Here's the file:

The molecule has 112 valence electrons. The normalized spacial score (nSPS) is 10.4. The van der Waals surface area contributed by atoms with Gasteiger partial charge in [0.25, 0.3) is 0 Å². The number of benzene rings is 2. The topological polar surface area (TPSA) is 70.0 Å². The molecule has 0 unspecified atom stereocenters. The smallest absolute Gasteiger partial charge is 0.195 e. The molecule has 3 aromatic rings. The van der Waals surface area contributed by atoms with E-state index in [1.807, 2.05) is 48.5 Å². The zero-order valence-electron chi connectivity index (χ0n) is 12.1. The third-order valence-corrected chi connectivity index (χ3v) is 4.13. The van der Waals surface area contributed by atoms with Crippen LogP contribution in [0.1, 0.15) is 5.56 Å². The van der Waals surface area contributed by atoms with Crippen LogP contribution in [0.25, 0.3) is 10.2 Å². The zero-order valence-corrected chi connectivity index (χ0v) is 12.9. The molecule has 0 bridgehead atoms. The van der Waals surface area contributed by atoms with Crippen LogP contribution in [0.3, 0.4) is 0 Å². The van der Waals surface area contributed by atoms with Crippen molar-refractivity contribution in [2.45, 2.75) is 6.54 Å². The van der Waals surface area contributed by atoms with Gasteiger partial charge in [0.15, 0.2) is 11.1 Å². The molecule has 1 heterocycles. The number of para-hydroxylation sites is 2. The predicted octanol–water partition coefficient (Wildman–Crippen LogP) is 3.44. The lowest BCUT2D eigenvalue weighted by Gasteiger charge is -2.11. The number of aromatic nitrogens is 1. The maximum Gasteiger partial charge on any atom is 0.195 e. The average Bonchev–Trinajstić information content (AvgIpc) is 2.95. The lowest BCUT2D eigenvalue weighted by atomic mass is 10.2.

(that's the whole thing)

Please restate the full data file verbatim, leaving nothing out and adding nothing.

The molecule has 112 valence electrons. The normalized spacial score (nSPS) is 10.4. The van der Waals surface area contributed by atoms with Gasteiger partial charge in [0.25, 0.3) is 0 Å². The number of benzene rings is 2. The topological polar surface area (TPSA) is 70.0 Å². The molecule has 0 unspecified atom stereocenters. The smallest absolute Gasteiger partial charge is 0.195 e. The molecule has 3 aromatic rings. The van der Waals surface area contributed by atoms with E-state index in [1.807, 2.05) is 48.5 Å². The zero-order valence-electron chi connectivity index (χ0n) is 12.1. The third-order valence-corrected chi connectivity index (χ3v) is 4.13. The van der Waals surface area contributed by atoms with Crippen LogP contribution in [0.1, 0.15) is 5.56 Å². The van der Waals surface area contributed by atoms with Crippen LogP contribution in [0.25, 0.3) is 10.2 Å². The zero-order valence-corrected chi connectivity index (χ0v) is 12.9. The molecule has 0 bridgehead atoms. The van der Waals surface area contributed by atoms with Crippen LogP contribution in [0.3, 0.4) is 0 Å². The van der Waals surface area contributed by atoms with Crippen molar-refractivity contribution in [2.45, 2.75) is 6.54 Å². The van der Waals surface area contributed by atoms with Gasteiger partial charge in [0.15, 0.2) is 11.1 Å². The molecule has 1 heterocycles. The number of para-hydroxylation sites is 2. The predicted octanol–water partition coefficient (Wildman–Crippen LogP) is 3.44. The lowest BCUT2D eigenvalue weighted by Gasteiger charge is -2.11. The number of aromatic nitrogens is 1. The maximum Gasteiger partial charge on any atom is 0.195 e. The average Bonchev–Trinajstić information content (AvgIpc) is 2.95. The lowest BCUT2D eigenvalue weighted by atomic mass is 10.2.